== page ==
Monkton hiker to talk about historic gold rush journey
VERGENNES — Ivor Hughes of Monkton, an ardent hiker and backpacker, will present “The Klondike Gold Rush — A Nostalgic Journey to Retrace the Prospectors’ Footsteps” at the Bixby Memorial Library in Vergennes on Thursday, Feb. 21, at 7 p.m.
Nothing stirred people more in the 1800s than the cry of “gold strike” and when the newspaper headlines in 1897 reported a new strike in the Klondike, the race was on. It was reported that by the time it was all done some 100,000 prospectors had set out for this remote area of the Yukon Territory in the northern reaches of Canada to try their luck.
This stampede drew prospectors from all walks of life, not only from across North America but also from Europe. Many of these stampeders had no idea what they were in for, never mind them not having any idea of how to prospect for gold. First, many had to make their way to the West Coast to either Seattle or Vancouver and then book a passage on one of the many usually overloaded and marginally seaworthy ships to sail the 1,000 miles up the coast to Skagway.
From there the going became really tough as they had to hike over the mountains by way of the Chilkoot Pass with all their gear, invariably during the winter. Once over the mountains they would camp and wait for the ice to go out of the lakes and rivers using the time to build boats or rafts. Then in late spring they would brave the river rapids and weather, sailing and floating the remaining 500 miles north down the Yukon River until they arrived in the Klondike and Dawson City.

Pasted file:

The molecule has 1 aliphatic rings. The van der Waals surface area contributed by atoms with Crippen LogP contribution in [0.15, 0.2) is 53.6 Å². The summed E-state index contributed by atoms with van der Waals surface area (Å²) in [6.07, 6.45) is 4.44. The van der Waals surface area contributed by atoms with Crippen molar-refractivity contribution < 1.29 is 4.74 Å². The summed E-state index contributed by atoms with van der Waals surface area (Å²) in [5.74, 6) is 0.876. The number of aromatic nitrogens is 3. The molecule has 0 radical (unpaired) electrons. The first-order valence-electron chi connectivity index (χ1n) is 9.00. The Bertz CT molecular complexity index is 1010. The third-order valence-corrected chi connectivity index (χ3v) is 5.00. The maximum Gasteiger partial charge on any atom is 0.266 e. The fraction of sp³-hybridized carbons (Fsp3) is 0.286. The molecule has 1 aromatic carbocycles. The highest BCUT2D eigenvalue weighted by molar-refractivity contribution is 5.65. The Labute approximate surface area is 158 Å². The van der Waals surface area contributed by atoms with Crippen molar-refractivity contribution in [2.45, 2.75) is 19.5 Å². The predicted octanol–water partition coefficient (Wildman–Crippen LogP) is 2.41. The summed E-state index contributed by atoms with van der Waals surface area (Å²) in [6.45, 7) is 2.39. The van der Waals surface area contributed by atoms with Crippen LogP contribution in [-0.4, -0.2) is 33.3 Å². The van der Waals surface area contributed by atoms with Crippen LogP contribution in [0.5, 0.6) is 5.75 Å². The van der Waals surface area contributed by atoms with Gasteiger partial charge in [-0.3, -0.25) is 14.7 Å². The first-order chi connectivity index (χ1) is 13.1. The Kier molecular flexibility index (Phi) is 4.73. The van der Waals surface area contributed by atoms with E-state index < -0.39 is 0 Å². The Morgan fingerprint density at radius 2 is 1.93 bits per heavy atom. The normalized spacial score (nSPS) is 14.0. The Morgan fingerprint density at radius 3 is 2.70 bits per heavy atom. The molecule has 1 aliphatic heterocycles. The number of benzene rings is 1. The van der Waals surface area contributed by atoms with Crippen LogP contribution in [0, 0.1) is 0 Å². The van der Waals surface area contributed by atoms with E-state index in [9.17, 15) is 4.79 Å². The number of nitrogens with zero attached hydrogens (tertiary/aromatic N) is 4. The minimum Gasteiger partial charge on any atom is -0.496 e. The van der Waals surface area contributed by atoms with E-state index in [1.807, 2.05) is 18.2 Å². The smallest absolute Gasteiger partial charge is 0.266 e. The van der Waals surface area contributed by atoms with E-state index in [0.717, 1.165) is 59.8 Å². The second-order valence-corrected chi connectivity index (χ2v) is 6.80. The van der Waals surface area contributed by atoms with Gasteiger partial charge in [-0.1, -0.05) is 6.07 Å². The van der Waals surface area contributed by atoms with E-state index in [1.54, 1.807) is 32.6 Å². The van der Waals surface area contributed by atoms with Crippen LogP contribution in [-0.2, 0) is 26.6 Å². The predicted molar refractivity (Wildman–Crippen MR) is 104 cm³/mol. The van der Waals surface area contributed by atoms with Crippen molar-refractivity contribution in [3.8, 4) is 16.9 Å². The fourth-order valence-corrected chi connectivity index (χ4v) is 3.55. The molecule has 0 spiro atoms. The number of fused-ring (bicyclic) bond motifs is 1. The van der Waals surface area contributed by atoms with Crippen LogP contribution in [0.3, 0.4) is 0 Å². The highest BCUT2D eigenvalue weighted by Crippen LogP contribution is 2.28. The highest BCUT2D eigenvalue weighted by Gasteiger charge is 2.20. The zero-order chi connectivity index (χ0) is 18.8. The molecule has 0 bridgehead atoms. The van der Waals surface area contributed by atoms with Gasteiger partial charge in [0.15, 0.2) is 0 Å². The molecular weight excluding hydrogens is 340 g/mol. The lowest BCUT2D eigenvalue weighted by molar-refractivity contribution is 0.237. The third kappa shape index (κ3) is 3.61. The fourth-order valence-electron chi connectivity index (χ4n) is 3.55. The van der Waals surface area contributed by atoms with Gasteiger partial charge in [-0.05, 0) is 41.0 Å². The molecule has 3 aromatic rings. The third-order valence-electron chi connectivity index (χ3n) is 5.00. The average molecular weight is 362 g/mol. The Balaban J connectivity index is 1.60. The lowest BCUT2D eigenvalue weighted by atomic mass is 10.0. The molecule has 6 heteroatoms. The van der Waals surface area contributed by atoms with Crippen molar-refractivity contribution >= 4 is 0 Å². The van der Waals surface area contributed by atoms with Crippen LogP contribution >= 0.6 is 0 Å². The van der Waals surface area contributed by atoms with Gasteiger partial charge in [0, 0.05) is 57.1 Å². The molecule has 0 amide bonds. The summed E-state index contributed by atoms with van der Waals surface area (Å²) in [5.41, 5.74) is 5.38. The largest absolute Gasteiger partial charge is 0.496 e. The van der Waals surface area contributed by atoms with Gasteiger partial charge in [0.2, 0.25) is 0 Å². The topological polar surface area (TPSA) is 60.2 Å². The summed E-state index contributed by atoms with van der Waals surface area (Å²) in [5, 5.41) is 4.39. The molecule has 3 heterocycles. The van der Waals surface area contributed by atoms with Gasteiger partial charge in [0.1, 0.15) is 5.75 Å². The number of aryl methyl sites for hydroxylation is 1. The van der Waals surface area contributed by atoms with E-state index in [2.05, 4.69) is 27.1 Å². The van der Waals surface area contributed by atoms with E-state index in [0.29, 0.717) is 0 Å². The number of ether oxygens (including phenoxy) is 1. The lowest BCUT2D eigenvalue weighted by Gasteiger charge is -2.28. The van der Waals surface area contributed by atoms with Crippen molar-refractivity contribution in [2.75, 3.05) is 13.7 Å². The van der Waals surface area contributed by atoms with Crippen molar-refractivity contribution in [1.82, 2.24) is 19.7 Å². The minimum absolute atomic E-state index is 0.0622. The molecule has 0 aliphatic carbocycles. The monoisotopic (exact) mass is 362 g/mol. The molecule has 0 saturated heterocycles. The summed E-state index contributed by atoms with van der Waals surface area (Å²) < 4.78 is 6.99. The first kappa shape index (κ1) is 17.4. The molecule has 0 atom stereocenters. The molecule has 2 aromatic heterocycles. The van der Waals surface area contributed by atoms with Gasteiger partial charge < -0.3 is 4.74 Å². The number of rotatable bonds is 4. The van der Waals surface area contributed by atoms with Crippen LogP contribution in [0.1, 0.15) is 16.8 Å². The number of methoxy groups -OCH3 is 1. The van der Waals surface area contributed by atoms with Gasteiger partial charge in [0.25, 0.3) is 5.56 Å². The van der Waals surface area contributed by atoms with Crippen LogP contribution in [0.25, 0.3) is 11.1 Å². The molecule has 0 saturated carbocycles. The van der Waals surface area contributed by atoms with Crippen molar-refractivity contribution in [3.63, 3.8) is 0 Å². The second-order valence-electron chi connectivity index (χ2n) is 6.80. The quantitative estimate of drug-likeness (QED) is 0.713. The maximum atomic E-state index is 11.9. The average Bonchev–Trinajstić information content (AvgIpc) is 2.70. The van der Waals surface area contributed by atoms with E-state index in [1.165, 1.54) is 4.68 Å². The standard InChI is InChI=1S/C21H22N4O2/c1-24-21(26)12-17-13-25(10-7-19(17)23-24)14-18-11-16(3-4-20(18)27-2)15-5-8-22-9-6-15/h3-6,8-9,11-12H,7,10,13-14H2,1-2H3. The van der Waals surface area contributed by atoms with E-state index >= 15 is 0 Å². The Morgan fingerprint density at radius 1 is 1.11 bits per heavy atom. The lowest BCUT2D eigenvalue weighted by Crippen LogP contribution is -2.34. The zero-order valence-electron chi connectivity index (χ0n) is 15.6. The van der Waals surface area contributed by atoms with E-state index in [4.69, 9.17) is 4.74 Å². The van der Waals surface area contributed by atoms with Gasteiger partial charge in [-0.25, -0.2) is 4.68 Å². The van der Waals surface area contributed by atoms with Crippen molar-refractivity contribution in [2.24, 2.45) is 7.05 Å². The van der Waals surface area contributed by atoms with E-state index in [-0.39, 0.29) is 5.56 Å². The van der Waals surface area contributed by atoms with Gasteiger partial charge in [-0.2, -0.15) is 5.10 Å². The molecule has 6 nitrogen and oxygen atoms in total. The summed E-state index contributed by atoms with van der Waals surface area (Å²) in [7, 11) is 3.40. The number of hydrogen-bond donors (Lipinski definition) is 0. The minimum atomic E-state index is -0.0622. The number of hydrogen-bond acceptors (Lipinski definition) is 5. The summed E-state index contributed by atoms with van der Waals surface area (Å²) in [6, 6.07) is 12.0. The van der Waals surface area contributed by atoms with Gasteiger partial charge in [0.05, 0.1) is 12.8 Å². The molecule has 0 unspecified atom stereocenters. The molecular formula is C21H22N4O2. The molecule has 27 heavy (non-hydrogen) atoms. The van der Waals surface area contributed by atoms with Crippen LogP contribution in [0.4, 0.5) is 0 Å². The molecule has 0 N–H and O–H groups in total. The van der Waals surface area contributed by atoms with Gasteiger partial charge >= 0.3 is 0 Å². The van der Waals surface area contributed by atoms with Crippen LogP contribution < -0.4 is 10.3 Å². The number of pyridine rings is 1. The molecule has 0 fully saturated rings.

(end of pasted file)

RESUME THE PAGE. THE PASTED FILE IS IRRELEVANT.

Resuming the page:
Hughes retraced the steps that the prospectors took on this historic trail. His presentation follows the route from Seattle up the coast of British Columbia and Alaska to Skagway. From there he hiked and backpacked the Chilkoot Trail. This presentation includes not only the spectacular wild scenery of the North West but also historic photographs and accounts of the gold rush hysteria.
Hughes is a retired engineer who was employed at Goodrich Aerospace in Vergennes and is the author of the award-winning book “Before We Went Wireless.” For additional information on this and other programs in the Bixby Library’s Third Thursday series contact the library at (802) 877-2211. All Third Thursday events are free and open to the public.